Prepare to part with your driver at Bonaventure C.C.'s West golf course
WESTON, Fla. - Please replace the first paragraph with this new version: So you're staying at a resort in the sleepy town of Weston and you've been beaten up by the East Course at the Bonaventure Country Club in the kind of South Florida summer heat that would melt a monkey.
No birdies, precious few pars and way too many bogeys. You're looking to get your groove back, to get a little more swagger in your swing. In the clubhouse, you see the yardage book for the East's sister course, the West, and you see: 6,126 yards.
Rama-lama-ding-dong! Just what you're looking for! Longer than an executive course, but short enough for you to be a bully boy. You make a tee time and clean your driver.
Not so fast, Tiger. Yardages can be deceptive. It's true, the West is much shorter than the East and it is easier, but it isn't that much easier, especially if you let down your guard.
The yardage and par is brought down by the fact the course has six par-3s, but its par-5s average more than 550 yards - not a huge number, but enough to make you sweat a little more than usual in this ungodly summer heat.
"The West course, I consider more of a thinking man's golf course," said Director of Golf Chris Baetzel. "First of all, it doesn't have the length, but it has places you don't want to hit the ball. You have to hit 3-wood or 2-irons and manage your game and that makes the course longer than it looks. You get to hit a lot of different clubs, so it's a good practice course."
Any architect knows you deal with shorter courses by making the fairways narrower and installing more obstacles. So while the West isn't the best in terms of challenge, there's enough there if you keep your driver working overtime.
"You want to pick your places," Baetzel said. "There are places where if you miss by a couple of feet, you're behind bunkers, trees, waste areas. I would say the fairways are about three-fourths narrower than the East."
The opening hole is a good example: it's a 535-yard par 5 from the back tees and you want to favor the left side of the fairway, difficult for most golfers since it is said 80 percent of all amateurs slice the ball. You want to hit to the opposite side on your approach, being careful of the creek that splits the fairway. Then it's back left, again being careful to avoid the sand traps left.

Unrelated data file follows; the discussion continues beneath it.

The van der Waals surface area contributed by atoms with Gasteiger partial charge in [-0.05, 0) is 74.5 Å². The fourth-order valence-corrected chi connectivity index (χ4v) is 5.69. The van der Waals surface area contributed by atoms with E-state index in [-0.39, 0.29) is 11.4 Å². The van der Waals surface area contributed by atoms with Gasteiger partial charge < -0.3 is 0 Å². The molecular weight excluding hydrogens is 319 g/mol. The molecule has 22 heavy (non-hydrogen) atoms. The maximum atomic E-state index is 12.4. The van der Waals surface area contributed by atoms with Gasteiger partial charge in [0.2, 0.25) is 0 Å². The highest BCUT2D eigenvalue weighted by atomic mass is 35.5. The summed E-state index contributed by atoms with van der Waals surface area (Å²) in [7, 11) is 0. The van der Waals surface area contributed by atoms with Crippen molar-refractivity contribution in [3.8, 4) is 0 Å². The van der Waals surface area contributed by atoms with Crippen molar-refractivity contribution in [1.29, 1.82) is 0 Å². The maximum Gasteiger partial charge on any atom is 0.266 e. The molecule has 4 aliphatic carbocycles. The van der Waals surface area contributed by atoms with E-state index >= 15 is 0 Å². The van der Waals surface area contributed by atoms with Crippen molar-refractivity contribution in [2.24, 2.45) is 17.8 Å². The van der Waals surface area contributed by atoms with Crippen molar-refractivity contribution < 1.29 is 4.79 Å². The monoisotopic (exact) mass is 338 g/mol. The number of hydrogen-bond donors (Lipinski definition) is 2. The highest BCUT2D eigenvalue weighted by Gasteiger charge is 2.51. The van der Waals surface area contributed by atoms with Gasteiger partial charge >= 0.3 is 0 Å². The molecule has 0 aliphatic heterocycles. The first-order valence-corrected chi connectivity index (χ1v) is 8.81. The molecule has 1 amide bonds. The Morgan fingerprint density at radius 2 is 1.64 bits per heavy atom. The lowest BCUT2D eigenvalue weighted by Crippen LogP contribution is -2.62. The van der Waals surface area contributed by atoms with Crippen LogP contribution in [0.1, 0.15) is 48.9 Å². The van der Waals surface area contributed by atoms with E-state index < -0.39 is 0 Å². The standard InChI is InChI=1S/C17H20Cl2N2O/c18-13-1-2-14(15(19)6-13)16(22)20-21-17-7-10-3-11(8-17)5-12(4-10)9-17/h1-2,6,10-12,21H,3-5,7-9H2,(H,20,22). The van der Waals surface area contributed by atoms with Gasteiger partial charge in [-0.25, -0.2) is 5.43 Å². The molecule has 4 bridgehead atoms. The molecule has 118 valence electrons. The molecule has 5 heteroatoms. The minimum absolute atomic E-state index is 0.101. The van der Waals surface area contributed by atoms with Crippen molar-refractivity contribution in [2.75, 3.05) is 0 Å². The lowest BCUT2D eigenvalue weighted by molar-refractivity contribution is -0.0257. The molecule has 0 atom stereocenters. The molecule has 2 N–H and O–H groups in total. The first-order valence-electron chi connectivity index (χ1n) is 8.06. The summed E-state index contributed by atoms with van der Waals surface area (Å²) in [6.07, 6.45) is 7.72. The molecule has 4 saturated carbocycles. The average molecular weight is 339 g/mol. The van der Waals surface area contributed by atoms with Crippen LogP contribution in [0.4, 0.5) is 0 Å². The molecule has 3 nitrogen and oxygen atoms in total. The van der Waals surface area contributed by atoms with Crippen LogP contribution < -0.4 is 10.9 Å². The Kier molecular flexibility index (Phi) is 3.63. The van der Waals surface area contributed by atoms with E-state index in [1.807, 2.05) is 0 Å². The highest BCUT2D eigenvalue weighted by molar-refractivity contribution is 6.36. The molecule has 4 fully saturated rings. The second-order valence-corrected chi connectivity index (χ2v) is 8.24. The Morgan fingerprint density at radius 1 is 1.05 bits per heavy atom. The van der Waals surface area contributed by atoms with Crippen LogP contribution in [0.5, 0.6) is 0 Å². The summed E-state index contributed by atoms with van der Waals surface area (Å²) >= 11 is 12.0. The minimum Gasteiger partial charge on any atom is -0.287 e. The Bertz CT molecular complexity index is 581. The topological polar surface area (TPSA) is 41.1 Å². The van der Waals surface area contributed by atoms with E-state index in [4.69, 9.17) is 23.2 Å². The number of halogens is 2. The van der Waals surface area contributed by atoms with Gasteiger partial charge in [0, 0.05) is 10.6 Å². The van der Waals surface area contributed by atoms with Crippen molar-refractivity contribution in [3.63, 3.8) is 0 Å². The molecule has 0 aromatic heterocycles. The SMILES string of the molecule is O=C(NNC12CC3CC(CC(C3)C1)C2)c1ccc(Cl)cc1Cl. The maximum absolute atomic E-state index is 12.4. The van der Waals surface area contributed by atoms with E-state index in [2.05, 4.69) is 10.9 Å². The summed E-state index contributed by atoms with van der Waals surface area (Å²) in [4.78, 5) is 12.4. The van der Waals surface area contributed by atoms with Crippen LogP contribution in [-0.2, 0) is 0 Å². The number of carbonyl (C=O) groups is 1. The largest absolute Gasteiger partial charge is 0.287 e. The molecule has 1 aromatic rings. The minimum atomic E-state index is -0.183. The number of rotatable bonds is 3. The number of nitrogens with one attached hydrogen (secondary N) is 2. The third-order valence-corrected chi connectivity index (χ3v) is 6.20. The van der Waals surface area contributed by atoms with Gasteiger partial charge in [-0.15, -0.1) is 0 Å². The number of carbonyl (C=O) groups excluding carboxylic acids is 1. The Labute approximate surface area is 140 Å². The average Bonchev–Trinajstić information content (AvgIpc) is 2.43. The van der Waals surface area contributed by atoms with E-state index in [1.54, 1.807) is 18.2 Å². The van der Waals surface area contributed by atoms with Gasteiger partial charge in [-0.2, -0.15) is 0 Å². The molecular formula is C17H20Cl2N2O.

No. 7 is another medium-length par 5 with bunkers and out of bounds the entire length of the left side. No. 14, a 373-yard par 4, has trouble left and right so you have to use a club that will get the ball in the fairway.
The West is a much easier course than the East if you can hit it straight. If you can hit your driver straight consistently, you can post a really good number, which is what your typical resort golfer is looking for.
"It's definitely easier, I don't care what anybody says," said Rod Bowadger of Michigan. "You can hit a 3-wood off the tee here and still have short irons into the green on most of the par 4s. If you're a halfway decent golfer, you shouldn't have any problem. I've been here a month and shot my best scores there."
Club officials said there's more wildlife on the West course - wild parrots and wading birds like wood storks and herons, for example. However, there are also more homes around the perimeter than the East and they are closer to the course.
The West does have an "environmentally sensitive area" roped off for the burrowing owls that's interesting, not that you'll ever see them. Like the East, there's a lot of water, this being Florida.
Service at the club is excellent, especially starter Mike Weaver, the son of Earl, the former Baltimore Orioles manager.
Green fees at the semi-private club are very reasonable, up to $80. The club offers a summer premier card for $200 as well as annual memberships and Florida residents' rates from $15-$75.
Stay and Play
The Bonaventure Resort and Spa is soon to become the Wyndham Resort and Golden Door Spa - and man do they have some changes planned. A new 48,000-square-foot spa will be added, modeled after traditional Japanese Honjin Inn style with a tea room adjacent to the main waiting room.
Plans call for 35 treatment rooms, a couples' massage room, a large fitness room, yoga studio, Pilates studio, café and a Zen garden. There will also be a "contemplation area," where you go, it's assumed, to contemplate lotus blossoms, the vastness of the universe and other stuff some folks like to think about.
A $75 million renovation is slated to finish this fall. The resort is in the midst of 23 acres of gardens and has an affiliation with the Bonaventure Country Club.
The Weston Tennis Center is nearby, headed by Cliff Drysdale. You can rough it in the Everglades or go shopping at Sawgrass Mills, both 10-minute drives away.
The resort is in the town of Weston, one of those pleasant, ritzy, South Florida towns away from the grime of the cities. It's where tourists with straw hats ride bicycles with their kids and where the roads are wide and never a pothole to be found.
Cleo's Bistro is a full-service restaurant serving breakfast, lunch and dinner and spa food is also available at the hotel.
Windows Lounge serves cocktails with a limited dinner menu and Weston and nearby Fort Lauderdale have a wide variety of restaurants.
The West is newer than the East, and was designed by Charles Mahannah.
August 26, 2005